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Author Topic: Red on His Feet  (Read 2313 times)

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Offline lexicon

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Red on His Feet
« on: February 16, 2016, 09:38:04 AM »
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Every step sent upwards a red cloud of dirt and dust. The fine granules settled into his hair and on his clothes. Heels caked in the fine dust became stone weights over time. Mixed with the sweat from the noon day sun, he resembled one of the temple sculptures more than he did human. The only benefit of the sun baked clay came from providing a respite from the gnats constantly buzzing in from the rice paddies. The dive bombing gnats met resistance anywhere there was dust and sweat. A small victory.

...






« Last Edit: March 03, 2016, 11:53:17 AM by lexicon »

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Offline lexicon

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Re: Red on His Feet
« Reply #1 on: May 18, 2016, 03:49:28 PM »
We coaxed what warmth we could from the small fire burning in the iron stove. All black and metal, smeared with grease from previous fires. It took but a few cold nights to make oneself immune to the choking smoke that often filled the living room upon starting a new fire. Being comfortably warm meant risking a little seared flesh and soot in one's nose. A small debt to pay against the biting chill. The kind of cold that kept us silent. Because talking meant breathing in the cold air. So being quiet became necessary for staying warm.







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Offline lexicon

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Of Men and Beast
« Reply #2 on: May 26, 2016, 10:00:47 AM »
When they planes roared above, they ran.
When the muzzles smoked and burned, they ran.
When the .50 caliber rounds rained down upon them, many more ran. Some, less fortunate than others, would never run again.

Those that still could, sought cover in the dense jungles. They traveled through the clinging underbrush at night. Away from the camp fires. Away from search parties of enemy soldiers. Away from many friends and family.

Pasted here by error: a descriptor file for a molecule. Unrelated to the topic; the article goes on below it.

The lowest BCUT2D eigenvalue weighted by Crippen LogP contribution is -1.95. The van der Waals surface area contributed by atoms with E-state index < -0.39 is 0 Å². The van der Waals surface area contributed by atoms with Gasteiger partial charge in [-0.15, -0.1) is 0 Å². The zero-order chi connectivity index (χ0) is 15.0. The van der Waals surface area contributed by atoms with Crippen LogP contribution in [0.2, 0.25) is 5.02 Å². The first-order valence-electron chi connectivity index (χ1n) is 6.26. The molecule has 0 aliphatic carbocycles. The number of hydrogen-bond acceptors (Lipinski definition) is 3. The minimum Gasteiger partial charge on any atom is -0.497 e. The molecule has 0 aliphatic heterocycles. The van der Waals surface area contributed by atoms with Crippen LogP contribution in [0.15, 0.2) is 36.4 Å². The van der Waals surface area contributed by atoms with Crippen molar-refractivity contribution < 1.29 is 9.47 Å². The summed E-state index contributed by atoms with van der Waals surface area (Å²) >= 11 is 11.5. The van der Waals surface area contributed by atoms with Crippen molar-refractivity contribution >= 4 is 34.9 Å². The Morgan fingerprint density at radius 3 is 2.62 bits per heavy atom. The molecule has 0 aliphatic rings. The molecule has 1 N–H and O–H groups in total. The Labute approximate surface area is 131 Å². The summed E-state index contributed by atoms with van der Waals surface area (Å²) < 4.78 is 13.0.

They spoke in hushed whispers, eyes always alert, ready to escape into the depths of the jungle at any moment's notice.
When necessary, they traveled in groups. What little food and water and news was shared.

But a darker truth also persisted. Present in the backs of their minds. Old men and women. Children, hungry and crying. Those who couldn't shoulder their share. The Jungle would offer salvation to only those capable and willing to take it.


« Last Edit: June 17, 2016, 02:23:25 PM by lexicon »

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Offline Asharia

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Re: Of Men and Beast
« Reply #3 on: May 26, 2016, 02:27:16 PM »
When they planes roared above, they ran.

When the muzzles smoked and burned, they ran.

When the .50 caliber rounds rained down upon them, many fell. Very few would ever run again.

Those that still could, sought cover in the dense jungles. They traveled through the clinging underbrush at night. Away from the camp fires. Away from search parties of enemy soldiers. Away from many friends and family.

They spoke in hushed whispers, eyes always alert, ready to escape into the depths of the jungle at any moment's notice. Instincts had taken over. What separated Man from Beast was no longer distinguishabl e.

When necessary, they traveled in groups. What little food and water and news was shared. Young and old, men, women and children shared the burden.
But a darker truth also persisted. Present in the backs of their minds. Old men and women. Children, hungry and crying. Those who couldn't shoulder their share.
Life forced the group to make brutal choices. The Jungle tested their humanity at every turn.


you seem to write a lot about this topic. Were you there personally? Just curious.



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Offline lexicon

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Re: Red on His Feet
« Reply #4 on: May 27, 2016, 09:17:13 AM »
No, I wasn't. But it's one of the many reasons why this particular subject appeals to me.

This is as much a writing exercise as it is an attempt to connect with my parent's generation. Although the narrative is fictional, the experience are identifiable. These stories are really an amalgam of many I've personally heard. It's one way I feel I can personally bridge this disconnect between my generation and the generation that came before. All stories need to be told.



« Last Edit: July 08, 2016, 01:14:21 PM by lexicon »

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Offline lexicon

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Re: Red on His Feet
« Reply #5 on: August 22, 2019, 11:46:01 AM »
"When in war, there were no friends or family, no right or wrong, we just shot them to kill them. We killed them before they could kill us."

"Did you hate them?", we asked.

"We didn't know them so how could we hate them. We were told by our superiors that they were our enemies. And if we failed to kill them first, they'd kill us."

He paused, rubbed his temples and sighed. The sound, like air hissing out of a deflating tire.

And then he continued.

"Many of us were taken straight out of grade school and could no longer be children. We were given rifles; we were trained how to fire them and reload them. The rifles were like new toys to us. We carried them and showed them to the others around the village. We saw the admiration of some parents and elders. We saw the envious stares from the younger children. We felt pride. We felt honored. We were going to go chase the enemies off our land and away from our homes."






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